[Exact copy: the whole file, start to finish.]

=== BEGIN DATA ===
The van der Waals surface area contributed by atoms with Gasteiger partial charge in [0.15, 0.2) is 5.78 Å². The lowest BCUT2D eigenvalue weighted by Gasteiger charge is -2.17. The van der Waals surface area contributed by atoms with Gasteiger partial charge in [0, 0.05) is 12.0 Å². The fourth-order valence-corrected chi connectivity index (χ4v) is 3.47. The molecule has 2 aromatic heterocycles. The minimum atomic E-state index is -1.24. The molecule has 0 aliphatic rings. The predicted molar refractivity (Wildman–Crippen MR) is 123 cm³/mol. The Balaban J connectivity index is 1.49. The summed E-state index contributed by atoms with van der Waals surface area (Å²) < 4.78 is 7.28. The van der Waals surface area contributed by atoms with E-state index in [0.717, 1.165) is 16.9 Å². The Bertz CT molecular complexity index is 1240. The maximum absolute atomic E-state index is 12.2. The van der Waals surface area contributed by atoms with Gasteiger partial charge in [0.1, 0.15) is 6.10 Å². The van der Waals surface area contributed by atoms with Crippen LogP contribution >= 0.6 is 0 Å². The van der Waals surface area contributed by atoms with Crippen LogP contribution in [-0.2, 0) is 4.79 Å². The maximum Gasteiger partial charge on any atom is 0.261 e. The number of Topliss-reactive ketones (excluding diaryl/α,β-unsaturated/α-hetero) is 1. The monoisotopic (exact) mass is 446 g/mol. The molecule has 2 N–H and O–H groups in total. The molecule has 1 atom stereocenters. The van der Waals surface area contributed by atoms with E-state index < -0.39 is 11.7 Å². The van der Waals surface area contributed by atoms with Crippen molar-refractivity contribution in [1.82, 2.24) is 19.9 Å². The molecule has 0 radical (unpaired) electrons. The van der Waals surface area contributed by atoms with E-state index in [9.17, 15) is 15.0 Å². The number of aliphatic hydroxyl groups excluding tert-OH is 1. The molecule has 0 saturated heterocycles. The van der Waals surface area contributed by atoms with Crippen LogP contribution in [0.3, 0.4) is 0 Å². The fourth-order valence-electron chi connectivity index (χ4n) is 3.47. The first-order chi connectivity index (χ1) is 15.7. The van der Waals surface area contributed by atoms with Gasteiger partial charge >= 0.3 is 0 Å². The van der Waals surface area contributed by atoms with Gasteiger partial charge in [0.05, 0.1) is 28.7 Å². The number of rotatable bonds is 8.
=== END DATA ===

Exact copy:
The van der Waals surface area contributed by atoms with Gasteiger partial charge in [0.15, 0.2) is 5.78 Å². The lowest BCUT2D eigenvalue weighted by Gasteiger charge is -2.17. The van der Waals surface area contributed by atoms with Gasteiger partial charge in [0, 0.05) is 12.0 Å². The fourth-order valence-corrected chi connectivity index (χ4v) is 3.47. The molecule has 2 aromatic heterocycles. The minimum atomic E-state index is -1.24. The molecule has 0 aliphatic rings. The predicted molar refractivity (Wildman–Crippen MR) is 123 cm³/mol. The Balaban J connectivity index is 1.49. The summed E-state index contributed by atoms with van der Waals surface area (Å²) < 4.78 is 7.28. The van der Waals surface area contributed by atoms with E-state index in [0.717, 1.165) is 16.9 Å². The Bertz CT molecular complexity index is 1240. The maximum absolute atomic E-state index is 12.2. The van der Waals surface area contributed by atoms with Gasteiger partial charge in [0.1, 0.15) is 6.10 Å². The van der Waals surface area contributed by atoms with Crippen LogP contribution >= 0.6 is 0 Å². The van der Waals surface area contributed by atoms with Crippen LogP contribution in [-0.2, 0) is 4.79 Å². The maximum Gasteiger partial charge on any atom is 0.261 e. The number of Topliss-reactive ketones (excluding diaryl/α,β-unsaturated/α-hetero) is 1. The monoisotopic (exact) mass is 446 g/mol. The molecule has 2 N–H and O–H groups in total. The molecule has 1 atom stereocenters. The van der Waals surface area contributed by atoms with E-state index < -0.39 is 11.7 Å². The van der Waals surface area contributed by atoms with Crippen molar-refractivity contribution in [1.82, 2.24) is 19.9 Å². The molecule has 0 radical (unpaired) electrons. The van der Waals surface area contributed by atoms with E-state index in [9.17, 15) is 15.0 Å². The number of aliphatic hydroxyl groups excluding tert-OH is 1. The molecule has 0 saturated heterocycles. The van der Waals surface area contributed by atoms with Crippen LogP contribution in [0.3, 0.4) is 0 Å². The fourth-order valence-electron chi connectivity index (χ4n) is 3.47. The first-order chi connectivity index (χ1) is 15.7. The van der Waals surface area contributed by atoms with Gasteiger partial charge >= 0.3 is 0 Å². The van der Waals surface area contributed by atoms with Gasteiger partial charge in [0.05, 0.1) is 28.7 Å². The number of rotatable bonds is 8.